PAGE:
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Argentine gas giant to explore in Manu National Park World Heritage site

11/02/2013 15:36:46
world/sth_america_2011/manu_gas_helicopter

Helicopters traveling to the Camisea project drive away the forest game on which the Indians depend. © A. Goldstein/Survival

Secret plans for gas exploration in UNESCO World Heritage Site exposed
February 2013. A report leaked to British newspaper, The Guardian, has revealed secret plans by Argentine gas giant Pluspetrol to explore for natural gas in Peru's Manu National Park World Heritage site and an area inhabited by uncontacted tribes in southeast Peru.

Plans to search for gas in one of Peru's most important protected areas have been clouded in secrecy. But the leak exposes Pluspetrol's intentions to work in both an uncontacted tribes' reserve and the world-famous Manu national park.

Leaked report
The leaked report, written by environmental agency Quartz Services S.A. unveils Pluspetrol's hopes to expand operations beyond its current ‘block 88' into an area that has been dubbed ‘Fitzcarrald.' Block 88 is already one of the biggest natural gas projects in the Amazon, known as the Camisea project.

‘Development of the protected Manu National Park'
Quartz's report states its mission 'will contribute not only to the continuity of activity on Block 88, but also to the development of the protected Manu National Park.' On several occasions, Survival International has written to the Peruvian government and gas companies requesting information on the block, but has been told that no concrete exploration plans existed.

Stop press - Gas project plan halted

The Argentine gas giant Pluspetrol has publicly backtracked on plans to expand the notorious Camisea gas project in southeast Peru into one of the most biodiverse places on earth, following the exposure this week by The Guardian newspaper and Survival International.

The company has released a statement in which it admitted planning what it described as ‘superficial geological studies... for scientific interest,' in Manu National Park, but promising that it had now abandoned these plans.
The Peruvian national parks authority Sernanp has also released a statement following the media storm, confirming it had denied Pluspetrol's request to work in the area on the grounds that the Manu's protected status ‘expressly prohibits the exploitation of natural resources'.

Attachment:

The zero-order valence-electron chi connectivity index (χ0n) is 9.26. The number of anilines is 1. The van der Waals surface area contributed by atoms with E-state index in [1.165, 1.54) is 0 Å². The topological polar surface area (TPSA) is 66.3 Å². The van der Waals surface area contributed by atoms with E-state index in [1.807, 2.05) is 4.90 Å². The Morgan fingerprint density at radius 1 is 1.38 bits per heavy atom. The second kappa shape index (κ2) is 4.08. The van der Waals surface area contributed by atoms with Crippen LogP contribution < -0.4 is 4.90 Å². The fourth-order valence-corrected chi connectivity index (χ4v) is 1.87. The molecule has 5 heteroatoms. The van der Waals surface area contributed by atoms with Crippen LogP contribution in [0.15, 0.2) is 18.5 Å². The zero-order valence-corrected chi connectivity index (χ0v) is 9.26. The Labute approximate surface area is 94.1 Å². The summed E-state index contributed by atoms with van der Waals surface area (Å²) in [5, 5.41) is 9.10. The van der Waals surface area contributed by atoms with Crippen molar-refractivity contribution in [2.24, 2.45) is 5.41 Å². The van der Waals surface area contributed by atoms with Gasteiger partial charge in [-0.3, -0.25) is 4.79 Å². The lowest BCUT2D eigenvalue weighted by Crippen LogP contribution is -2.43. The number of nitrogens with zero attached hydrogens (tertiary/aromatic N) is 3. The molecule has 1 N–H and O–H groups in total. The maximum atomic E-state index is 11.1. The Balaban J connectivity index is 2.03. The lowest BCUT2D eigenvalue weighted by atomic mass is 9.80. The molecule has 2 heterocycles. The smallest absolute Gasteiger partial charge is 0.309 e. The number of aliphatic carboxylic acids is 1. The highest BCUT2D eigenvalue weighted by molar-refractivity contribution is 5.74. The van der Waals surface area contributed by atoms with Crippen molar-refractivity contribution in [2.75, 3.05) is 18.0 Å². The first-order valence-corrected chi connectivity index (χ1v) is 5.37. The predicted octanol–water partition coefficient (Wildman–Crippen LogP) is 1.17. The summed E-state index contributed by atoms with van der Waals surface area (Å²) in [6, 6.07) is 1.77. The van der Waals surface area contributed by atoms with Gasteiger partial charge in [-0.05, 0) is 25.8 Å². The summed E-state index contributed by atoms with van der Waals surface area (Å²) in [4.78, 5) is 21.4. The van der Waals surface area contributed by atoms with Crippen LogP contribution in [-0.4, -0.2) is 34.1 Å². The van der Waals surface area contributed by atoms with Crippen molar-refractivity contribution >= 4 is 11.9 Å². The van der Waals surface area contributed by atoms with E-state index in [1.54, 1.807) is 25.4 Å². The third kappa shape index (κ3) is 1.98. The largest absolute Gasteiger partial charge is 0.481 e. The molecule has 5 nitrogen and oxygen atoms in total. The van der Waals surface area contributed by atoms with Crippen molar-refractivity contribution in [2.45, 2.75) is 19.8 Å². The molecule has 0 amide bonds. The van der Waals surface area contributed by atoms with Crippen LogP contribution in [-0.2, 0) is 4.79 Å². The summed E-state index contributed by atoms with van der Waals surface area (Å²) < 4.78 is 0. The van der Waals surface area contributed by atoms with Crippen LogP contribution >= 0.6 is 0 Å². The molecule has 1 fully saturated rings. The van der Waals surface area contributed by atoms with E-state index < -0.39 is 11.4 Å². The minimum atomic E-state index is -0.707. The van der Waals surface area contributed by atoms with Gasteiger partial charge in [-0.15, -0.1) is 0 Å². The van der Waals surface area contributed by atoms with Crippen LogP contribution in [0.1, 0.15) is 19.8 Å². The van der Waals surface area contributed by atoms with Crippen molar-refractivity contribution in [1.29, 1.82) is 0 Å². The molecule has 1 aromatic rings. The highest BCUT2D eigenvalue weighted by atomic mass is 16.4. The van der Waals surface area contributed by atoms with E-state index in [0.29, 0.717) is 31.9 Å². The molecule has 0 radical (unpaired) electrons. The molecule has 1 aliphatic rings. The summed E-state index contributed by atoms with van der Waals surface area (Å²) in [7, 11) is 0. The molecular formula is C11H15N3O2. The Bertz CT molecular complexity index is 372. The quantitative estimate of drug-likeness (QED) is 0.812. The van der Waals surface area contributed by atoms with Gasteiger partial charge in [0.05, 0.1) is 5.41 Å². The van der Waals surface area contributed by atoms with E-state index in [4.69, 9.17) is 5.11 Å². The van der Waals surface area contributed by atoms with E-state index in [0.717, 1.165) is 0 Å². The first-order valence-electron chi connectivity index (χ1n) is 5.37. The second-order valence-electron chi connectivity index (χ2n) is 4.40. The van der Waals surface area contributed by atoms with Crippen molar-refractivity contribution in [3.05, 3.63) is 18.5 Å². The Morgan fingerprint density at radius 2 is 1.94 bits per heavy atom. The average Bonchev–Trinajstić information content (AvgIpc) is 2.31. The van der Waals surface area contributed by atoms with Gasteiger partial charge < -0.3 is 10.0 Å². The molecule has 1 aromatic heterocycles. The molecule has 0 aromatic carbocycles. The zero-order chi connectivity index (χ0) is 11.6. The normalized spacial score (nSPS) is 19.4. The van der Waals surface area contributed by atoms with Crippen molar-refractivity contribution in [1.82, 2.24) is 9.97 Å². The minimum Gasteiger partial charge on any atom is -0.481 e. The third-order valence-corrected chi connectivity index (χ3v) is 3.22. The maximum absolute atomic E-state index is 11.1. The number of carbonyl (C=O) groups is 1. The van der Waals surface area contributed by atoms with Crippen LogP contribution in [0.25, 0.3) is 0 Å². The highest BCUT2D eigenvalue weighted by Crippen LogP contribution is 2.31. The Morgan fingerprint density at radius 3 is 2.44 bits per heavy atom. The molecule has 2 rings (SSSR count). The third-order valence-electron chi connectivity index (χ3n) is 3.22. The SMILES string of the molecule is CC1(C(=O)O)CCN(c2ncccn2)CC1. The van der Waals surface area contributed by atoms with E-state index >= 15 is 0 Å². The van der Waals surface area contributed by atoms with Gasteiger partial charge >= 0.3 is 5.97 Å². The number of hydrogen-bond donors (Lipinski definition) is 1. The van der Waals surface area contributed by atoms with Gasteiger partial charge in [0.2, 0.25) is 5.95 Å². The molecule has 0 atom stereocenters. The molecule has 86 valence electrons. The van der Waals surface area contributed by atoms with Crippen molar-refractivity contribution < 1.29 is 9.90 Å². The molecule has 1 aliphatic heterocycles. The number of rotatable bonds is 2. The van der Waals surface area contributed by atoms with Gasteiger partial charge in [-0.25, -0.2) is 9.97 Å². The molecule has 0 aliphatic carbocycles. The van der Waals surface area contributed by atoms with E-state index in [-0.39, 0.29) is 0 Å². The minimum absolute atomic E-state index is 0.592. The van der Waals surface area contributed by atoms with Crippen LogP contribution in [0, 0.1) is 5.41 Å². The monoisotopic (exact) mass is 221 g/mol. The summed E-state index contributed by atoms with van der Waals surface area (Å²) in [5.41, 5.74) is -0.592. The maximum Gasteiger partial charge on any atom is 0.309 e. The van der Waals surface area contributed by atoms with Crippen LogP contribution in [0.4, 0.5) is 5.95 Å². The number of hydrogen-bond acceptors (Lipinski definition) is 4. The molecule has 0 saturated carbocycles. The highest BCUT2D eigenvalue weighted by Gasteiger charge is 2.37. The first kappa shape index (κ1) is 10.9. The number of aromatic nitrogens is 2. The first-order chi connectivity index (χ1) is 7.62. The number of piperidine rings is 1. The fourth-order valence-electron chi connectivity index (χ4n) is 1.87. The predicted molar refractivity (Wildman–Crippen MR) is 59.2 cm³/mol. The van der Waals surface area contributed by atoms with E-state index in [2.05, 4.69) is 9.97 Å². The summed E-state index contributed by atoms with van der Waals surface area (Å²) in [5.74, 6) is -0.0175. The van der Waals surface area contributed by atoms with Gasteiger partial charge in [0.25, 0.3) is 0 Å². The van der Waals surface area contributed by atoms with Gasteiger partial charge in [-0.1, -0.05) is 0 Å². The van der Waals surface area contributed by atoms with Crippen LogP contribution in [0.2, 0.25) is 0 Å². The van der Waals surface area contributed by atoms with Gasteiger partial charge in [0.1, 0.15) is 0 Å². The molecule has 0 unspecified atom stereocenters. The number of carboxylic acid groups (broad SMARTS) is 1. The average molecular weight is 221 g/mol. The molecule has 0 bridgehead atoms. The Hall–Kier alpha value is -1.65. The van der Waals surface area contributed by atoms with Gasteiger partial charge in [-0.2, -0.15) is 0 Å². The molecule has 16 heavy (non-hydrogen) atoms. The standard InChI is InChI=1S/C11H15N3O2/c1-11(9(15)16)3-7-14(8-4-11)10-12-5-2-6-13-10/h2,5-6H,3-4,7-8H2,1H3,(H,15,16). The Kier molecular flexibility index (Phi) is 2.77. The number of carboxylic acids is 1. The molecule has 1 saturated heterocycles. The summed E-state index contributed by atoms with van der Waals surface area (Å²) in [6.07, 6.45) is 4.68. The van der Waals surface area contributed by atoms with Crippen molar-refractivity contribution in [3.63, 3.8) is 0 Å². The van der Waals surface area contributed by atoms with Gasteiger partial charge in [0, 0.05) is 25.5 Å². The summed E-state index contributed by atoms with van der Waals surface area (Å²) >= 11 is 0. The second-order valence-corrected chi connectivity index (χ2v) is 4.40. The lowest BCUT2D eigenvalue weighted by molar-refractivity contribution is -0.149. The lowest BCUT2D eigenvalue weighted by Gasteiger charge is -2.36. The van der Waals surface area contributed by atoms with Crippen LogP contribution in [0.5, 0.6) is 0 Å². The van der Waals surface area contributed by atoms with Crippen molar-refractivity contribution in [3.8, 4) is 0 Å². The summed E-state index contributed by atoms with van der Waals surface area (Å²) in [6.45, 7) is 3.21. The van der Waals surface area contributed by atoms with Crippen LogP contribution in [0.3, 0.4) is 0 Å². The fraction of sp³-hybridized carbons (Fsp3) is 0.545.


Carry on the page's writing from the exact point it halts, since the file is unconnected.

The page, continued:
Nahua-Nanti reserve for isolated and uncontacted Indians
Fitzcarrald would cut the Nahua-Nanti reserve for isolated and uncontacted Indians in half and encroach into the Manu National Park, a UNESCO World Heritage Site famed for a biological diversity that ‘exceeds any other place on Earth.'

In 2011 a team of investigators employed by Pluspetrol were discovered by Nahua Indians carrying out studies in an area outside Pluspetrol's concession. Initially the Indians asked workers to leave their ancestral land, but they were later allowed to continue their work after the company offered gifts to members of the tribe.

Illegal exploration
Any oil or gas work in the protected area is illegal following a 2003 Supreme Decree that prohibits the expansion of the Camisea gas project within the Nahua-Nanti reserve. Uncontacted tribes are extremely vulnerable to contact with outsiders, as they risk being exposed to diseases to which they have little or no immunity.

Peru's Amazon Indian organizations AIDESEP, FENAMAD, ORAU and COMARU have announced they will take legal action against the expansion of Camisea.

Survival's Director Stephen Corry said today, ‘Pluspetrol are fully aware that their exploration plans are illegal. They will also know that trespassing on Indian land brings death and disease to the uncontacted inhabitants. If this project is allowed to continue, Pluspetrol could be responsible for the destruction of entire peoples. Why is the Peruvian government allowing a foreign company to ride roughshod over its law and jeopardize the survival of its own citizens?'

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